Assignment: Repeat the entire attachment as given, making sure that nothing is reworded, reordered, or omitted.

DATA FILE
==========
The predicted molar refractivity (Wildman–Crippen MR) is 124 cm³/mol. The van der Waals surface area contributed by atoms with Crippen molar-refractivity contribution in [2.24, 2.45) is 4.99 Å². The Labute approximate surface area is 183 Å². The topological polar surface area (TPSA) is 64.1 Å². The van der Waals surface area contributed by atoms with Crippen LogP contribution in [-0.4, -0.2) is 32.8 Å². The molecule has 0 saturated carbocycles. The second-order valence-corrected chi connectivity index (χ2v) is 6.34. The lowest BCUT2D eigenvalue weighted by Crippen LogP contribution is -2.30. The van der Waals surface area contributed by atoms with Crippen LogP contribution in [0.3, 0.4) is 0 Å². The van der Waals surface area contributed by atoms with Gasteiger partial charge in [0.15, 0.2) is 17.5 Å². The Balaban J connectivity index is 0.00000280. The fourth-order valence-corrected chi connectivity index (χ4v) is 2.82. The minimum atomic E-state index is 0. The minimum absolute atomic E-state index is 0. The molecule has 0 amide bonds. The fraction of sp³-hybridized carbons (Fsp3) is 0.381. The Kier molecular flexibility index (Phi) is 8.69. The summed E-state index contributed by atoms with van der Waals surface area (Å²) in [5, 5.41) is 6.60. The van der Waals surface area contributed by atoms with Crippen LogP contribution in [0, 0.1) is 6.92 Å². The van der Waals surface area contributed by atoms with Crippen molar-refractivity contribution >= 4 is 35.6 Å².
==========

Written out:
The predicted molar refractivity (Wildman–Crippen MR) is 124 cm³/mol. The van der Waals surface area contributed by atoms with Crippen molar-refractivity contribution in [2.24, 2.45) is 4.99 Å². The Labute approximate surface area is 183 Å². The topological polar surface area (TPSA) is 64.1 Å². The van der Waals surface area contributed by atoms with Crippen LogP contribution in [-0.4, -0.2) is 32.8 Å². The molecule has 0 saturated carbocycles. The second-order valence-corrected chi connectivity index (χ2v) is 6.34. The lowest BCUT2D eigenvalue weighted by Crippen LogP contribution is -2.30. The van der Waals surface area contributed by atoms with Crippen LogP contribution in [0.3, 0.4) is 0 Å². The van der Waals surface area contributed by atoms with Gasteiger partial charge in [0.15, 0.2) is 17.5 Å². The Balaban J connectivity index is 0.00000280. The fourth-order valence-corrected chi connectivity index (χ4v) is 2.82. The minimum atomic E-state index is 0. The minimum absolute atomic E-state index is 0. The molecule has 0 amide bonds. The fraction of sp³-hybridized carbons (Fsp3) is 0.381. The Kier molecular flexibility index (Phi) is 8.69. The summed E-state index contributed by atoms with van der Waals surface area (Å²) in [5, 5.41) is 6.60. The van der Waals surface area contributed by atoms with Crippen LogP contribution in [0, 0.1) is 6.92 Å². The van der Waals surface area contributed by atoms with Crippen molar-refractivity contribution >= 4 is 35.6 Å².